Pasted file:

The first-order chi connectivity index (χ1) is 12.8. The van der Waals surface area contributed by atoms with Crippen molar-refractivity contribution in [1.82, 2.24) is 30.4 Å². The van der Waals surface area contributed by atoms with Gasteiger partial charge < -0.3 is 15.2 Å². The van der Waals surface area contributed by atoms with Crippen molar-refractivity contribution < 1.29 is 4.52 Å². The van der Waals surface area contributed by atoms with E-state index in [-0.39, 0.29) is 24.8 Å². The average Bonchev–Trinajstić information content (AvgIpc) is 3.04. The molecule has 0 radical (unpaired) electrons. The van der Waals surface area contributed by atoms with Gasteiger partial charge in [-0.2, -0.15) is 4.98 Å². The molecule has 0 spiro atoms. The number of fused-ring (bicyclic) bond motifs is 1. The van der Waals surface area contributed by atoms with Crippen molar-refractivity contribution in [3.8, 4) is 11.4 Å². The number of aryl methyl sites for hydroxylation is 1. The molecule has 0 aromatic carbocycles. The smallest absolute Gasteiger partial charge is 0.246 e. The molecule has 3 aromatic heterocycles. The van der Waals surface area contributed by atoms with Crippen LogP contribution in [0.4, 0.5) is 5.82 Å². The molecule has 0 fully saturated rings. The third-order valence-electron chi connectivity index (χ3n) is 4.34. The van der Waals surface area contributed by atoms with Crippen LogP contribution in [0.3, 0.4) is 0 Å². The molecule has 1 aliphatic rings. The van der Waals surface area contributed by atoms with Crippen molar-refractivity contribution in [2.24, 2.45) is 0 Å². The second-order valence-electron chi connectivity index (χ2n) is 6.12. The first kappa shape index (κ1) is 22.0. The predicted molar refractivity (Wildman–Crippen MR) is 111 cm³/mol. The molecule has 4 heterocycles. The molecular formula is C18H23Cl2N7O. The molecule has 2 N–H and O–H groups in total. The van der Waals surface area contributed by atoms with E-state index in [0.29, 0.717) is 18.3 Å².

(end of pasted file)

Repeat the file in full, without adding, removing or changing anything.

The first-order chi connectivity index (χ1) is 12.8. The van der Waals surface area contributed by atoms with Crippen molar-refractivity contribution in [1.82, 2.24) is 30.4 Å². The van der Waals surface area contributed by atoms with Gasteiger partial charge < -0.3 is 15.2 Å². The van der Waals surface area contributed by atoms with Crippen molar-refractivity contribution < 1.29 is 4.52 Å². The van der Waals surface area contributed by atoms with E-state index in [-0.39, 0.29) is 24.8 Å². The average Bonchev–Trinajstić information content (AvgIpc) is 3.04. The molecule has 0 radical (unpaired) electrons. The van der Waals surface area contributed by atoms with Gasteiger partial charge in [-0.2, -0.15) is 4.98 Å². The molecule has 0 spiro atoms. The number of fused-ring (bicyclic) bond motifs is 1. The van der Waals surface area contributed by atoms with Crippen molar-refractivity contribution in [3.8, 4) is 11.4 Å². The number of aryl methyl sites for hydroxylation is 1. The molecule has 0 aromatic carbocycles. The smallest absolute Gasteiger partial charge is 0.246 e. The molecule has 3 aromatic heterocycles. The van der Waals surface area contributed by atoms with Crippen LogP contribution in [0.4, 0.5) is 5.82 Å². The molecule has 0 fully saturated rings. The third-order valence-electron chi connectivity index (χ3n) is 4.34. The van der Waals surface area contributed by atoms with Crippen LogP contribution in [0.3, 0.4) is 0 Å². The molecule has 1 aliphatic rings. The van der Waals surface area contributed by atoms with Crippen molar-refractivity contribution in [2.24, 2.45) is 0 Å². The second-order valence-electron chi connectivity index (χ2n) is 6.12. The first kappa shape index (κ1) is 22.0. The predicted molar refractivity (Wildman–Crippen MR) is 111 cm³/mol. The molecule has 4 heterocycles. The molecular formula is C18H23Cl2N7O. The molecule has 2 N–H and O–H groups in total. The van der Waals surface area contributed by atoms with E-state index in [0.29, 0.717) is 18.3 Å².